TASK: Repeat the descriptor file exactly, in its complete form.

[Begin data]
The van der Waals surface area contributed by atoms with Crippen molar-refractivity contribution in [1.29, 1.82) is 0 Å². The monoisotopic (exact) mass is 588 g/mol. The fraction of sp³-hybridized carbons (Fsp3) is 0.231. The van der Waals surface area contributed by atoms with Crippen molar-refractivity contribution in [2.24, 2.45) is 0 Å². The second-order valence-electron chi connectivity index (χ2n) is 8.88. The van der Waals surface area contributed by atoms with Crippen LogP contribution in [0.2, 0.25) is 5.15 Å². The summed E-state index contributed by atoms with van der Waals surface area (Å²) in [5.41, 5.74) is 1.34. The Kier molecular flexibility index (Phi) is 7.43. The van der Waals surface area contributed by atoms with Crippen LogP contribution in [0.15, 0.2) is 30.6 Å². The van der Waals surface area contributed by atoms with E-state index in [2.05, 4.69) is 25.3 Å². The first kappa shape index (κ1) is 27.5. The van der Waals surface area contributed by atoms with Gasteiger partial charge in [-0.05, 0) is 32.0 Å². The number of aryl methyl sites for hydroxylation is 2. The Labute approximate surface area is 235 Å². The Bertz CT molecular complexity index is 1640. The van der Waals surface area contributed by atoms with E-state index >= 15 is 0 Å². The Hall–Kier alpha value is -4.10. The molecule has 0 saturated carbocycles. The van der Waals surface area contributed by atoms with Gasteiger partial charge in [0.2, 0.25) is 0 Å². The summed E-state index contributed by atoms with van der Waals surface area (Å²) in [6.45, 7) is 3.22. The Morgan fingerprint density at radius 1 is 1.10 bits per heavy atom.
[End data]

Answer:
The van der Waals surface area contributed by atoms with Crippen molar-refractivity contribution in [1.29, 1.82) is 0 Å². The monoisotopic (exact) mass is 588 g/mol. The fraction of sp³-hybridized carbons (Fsp3) is 0.231. The van der Waals surface area contributed by atoms with Crippen molar-refractivity contribution in [2.24, 2.45) is 0 Å². The second-order valence-electron chi connectivity index (χ2n) is 8.88. The van der Waals surface area contributed by atoms with Crippen LogP contribution in [0.2, 0.25) is 5.15 Å². The summed E-state index contributed by atoms with van der Waals surface area (Å²) in [5.41, 5.74) is 1.34. The Kier molecular flexibility index (Phi) is 7.43. The van der Waals surface area contributed by atoms with Crippen LogP contribution in [0.15, 0.2) is 30.6 Å². The van der Waals surface area contributed by atoms with E-state index in [2.05, 4.69) is 25.3 Å². The first kappa shape index (κ1) is 27.5. The van der Waals surface area contributed by atoms with Gasteiger partial charge in [-0.05, 0) is 32.0 Å². The number of aryl methyl sites for hydroxylation is 2. The Labute approximate surface area is 235 Å². The Bertz CT molecular complexity index is 1640. The van der Waals surface area contributed by atoms with E-state index >= 15 is 0 Å². The Hall–Kier alpha value is -4.10. The molecule has 0 saturated carbocycles. The van der Waals surface area contributed by atoms with Gasteiger partial charge in [0.2, 0.25) is 0 Å². The summed E-state index contributed by atoms with van der Waals surface area (Å²) in [6.45, 7) is 3.22. The Morgan fingerprint density at radius 1 is 1.10 bits per heavy atom.